A clear message to gay footballers

A clear message to gay footballers

– Stories about physical threats were real not so long ago. Slowly but surely, I think it is more time for a change now.

Football head Liz Clavins took the time to meet Dagbladet, with whom she wants to talk about homosexuality in football. She thinks there will be room for a gay footballer in the Norwegian capital.

Because – as of today – no one has come forward and told something like that.

Dagbladet investigated the cause. In a survey sent to players in the Men’s Elite Series, Division One and Two, 23 percent responded that they had experienced harassment or bullying related to sexual orientation in football, or had seen a teammate reciprocated.

None of the hundreds of respondents answered that they were gay. Only so few answers that they think her teammate is cranky.

Klaveness believes that many gays may find it very difficult to take a step towards the top of football.

– In addition to being young, you are also in an environment where you feel a little lonely. Then I think some people go bald early. They resigned for various reasons. The word homo, which is probably only meant as a joke, hits hard.

I don’t know: Football head Liz Clavins thinks it’s time for gay role models in major football, but it’s hard to answer why there aren’t any yet. Photo: Shad Madian / Dagbladet
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better now

Of the top players asked, 75 percent answered that there is room for being an outsider in the team, despite the fact that the excitement is still there in the dressing rooms, according to them.

Klaveness thinks it would have taken something completely different to stand five or ten years ago, than she thinks it would now.

She hopes and believes the football community has supported and cheered the person who made the move out of the closet – something that may not have happened before.

– Several years ago, an openly gay player could have backfired in terms of greater acceptance, in many cases. People weren’t ready, we hadn’t come very far when it came to the attitude building business. Clavins says it’s a job we in the FA are a part of, but it obviously also falls to the clubs.

30 percent of the top players on the men’s team answered that the association does enough to facilitate heterogeneous soccer players. 22% answered in the negative and the rest do not know.

We have to accept that in men’s football there is work to be done. Nobody in the union is forbidding anything, but we haven’t broken the code when it comes to male gays. We lack role models there.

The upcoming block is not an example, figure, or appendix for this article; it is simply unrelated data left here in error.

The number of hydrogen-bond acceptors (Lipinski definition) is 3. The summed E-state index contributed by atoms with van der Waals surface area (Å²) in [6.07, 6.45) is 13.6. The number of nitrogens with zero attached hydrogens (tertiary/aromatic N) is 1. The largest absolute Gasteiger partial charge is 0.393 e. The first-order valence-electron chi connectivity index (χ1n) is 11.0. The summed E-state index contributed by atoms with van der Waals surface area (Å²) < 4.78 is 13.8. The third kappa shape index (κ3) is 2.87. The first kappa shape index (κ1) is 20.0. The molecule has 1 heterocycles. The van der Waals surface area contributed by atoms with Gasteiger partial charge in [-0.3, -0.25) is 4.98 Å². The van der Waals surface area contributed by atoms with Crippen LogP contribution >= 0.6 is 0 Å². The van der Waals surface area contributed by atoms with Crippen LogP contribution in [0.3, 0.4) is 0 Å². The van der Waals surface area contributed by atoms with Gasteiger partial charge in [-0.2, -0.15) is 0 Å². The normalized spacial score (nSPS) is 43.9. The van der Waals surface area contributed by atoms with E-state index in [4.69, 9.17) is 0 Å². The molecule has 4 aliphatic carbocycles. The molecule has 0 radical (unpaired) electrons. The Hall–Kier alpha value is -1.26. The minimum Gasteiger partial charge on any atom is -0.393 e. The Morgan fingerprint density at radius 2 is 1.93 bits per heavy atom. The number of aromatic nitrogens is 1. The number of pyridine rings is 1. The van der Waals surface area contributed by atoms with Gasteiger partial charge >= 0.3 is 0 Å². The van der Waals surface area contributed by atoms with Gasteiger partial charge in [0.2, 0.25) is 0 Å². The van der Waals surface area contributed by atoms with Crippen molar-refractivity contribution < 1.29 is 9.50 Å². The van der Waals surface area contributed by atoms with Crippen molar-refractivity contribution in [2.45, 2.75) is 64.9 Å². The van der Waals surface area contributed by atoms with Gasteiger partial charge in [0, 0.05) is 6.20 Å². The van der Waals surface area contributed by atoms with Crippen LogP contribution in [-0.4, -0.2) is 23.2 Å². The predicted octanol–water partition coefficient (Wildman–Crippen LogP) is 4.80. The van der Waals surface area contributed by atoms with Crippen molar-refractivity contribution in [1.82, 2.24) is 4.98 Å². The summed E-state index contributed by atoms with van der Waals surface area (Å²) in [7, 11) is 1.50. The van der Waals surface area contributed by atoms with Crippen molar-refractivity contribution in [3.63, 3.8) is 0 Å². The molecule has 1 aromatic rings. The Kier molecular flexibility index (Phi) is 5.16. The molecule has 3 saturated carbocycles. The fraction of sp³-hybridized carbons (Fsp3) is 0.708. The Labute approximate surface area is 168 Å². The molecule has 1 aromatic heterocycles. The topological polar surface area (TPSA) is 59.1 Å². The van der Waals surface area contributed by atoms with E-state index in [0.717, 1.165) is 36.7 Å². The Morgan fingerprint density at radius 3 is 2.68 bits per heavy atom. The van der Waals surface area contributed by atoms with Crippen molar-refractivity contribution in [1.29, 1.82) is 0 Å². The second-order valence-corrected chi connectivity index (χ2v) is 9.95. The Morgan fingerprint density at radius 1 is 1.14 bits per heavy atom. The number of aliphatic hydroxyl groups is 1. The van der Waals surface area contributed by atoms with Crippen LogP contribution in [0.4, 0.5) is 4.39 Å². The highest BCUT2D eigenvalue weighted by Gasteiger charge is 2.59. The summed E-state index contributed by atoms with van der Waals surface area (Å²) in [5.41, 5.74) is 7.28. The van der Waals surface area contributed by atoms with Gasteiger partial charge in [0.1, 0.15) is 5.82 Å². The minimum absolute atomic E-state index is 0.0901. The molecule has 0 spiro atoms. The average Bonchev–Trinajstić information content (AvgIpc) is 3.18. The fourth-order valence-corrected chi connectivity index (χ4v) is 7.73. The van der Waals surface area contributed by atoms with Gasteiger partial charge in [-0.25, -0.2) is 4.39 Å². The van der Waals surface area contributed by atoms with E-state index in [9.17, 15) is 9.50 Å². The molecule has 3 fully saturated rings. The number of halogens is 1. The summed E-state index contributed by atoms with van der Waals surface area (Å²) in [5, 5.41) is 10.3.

At the same time, Clavens points to the nature of the best football to explain why no top Norwegian players have progressed.

She believes that football has been categorized as a male sport, and as a working-class sport signed by the patriarchy. At the same time, stereotypical homosexuality is believed to be the opposite, says Clavins.

– This is a mistake. In football, many traditionally masculine traits are needed, but if you look at the other side, it requires a tremendous amount of team spirit, resilience, friendship and care. After all, football is basically a smart game. for artists. The soccer ball accommodates girls, boys, women, men, girls, boys, men, women, men and women. Often a little bit of everything, you switch up all the time.

She thinks about it a bit.

It’s no fun being called a man’s lady when you’re gay as a woman too.

– Has this happened to you?

– I think this happened to a lot of female footballers. Because of the coding you mentioned. But it is different now. in Norway. It goes the other way in many other places, unfortunately.

Speaker: Liz Clavins addressed the Qatari World Cup organizers before the FIFA Congress in Doha in March.  Here she leaves the stage after making an appeal about the failure of human rights in the host country.  Photo: AP Photo/Hassan Ammar

Speaker: Liz Clavins addressed the Qatari World Cup organizers before the FIFA Congress in Doha in March. Here she leaves the stage after making an appeal about the failure of human rights in the host country. Photo: AP Photo/Hassan Ammar
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Roper’s plan

Clavens believes the situation is going the right way in Norway. She believes this is due to strong voices, both in the supportive community and in clubs, as well as international movements.

When the chief of football is asked what more can be done on the official side, he reveals something very simple:

She has now held talks with representatives from the LGBT community, with the goal of developing a new action plan for homosexuality in top football.

The supportive community believes that there is too much talk and too little action, Clavins might say.

– and I agree with that, I’m interested in getting more specific, and knowing what can actually help. We need a specific action plan. We need to get away from the campaigns and talk about it.

– What do you think a gay male player would have met today?

– He was met with love, care, and support, and people thought he was great. Perhaps there was some “management”. If it’s an important point of view in terms of value, it’s still worth it. Then you’d like to feel motivated and inspired by what you’re doing as well. The best thing, Clavins says, is to normalize things, and more people can stand together to fight.

– But someone has to take the first step. It will be good and it will turn out to be important. Whoever advances is not alone. He will stand on the shoulders of hundreds before him, who themselves have experienced difficulty. So this load is shared.

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Najuma Ojukwu

Najuma Ojukwu

"Infuriatingly humble internet trailblazer. Twitter buff. Beer nerd. Bacon scholar. Coffee practitioner."

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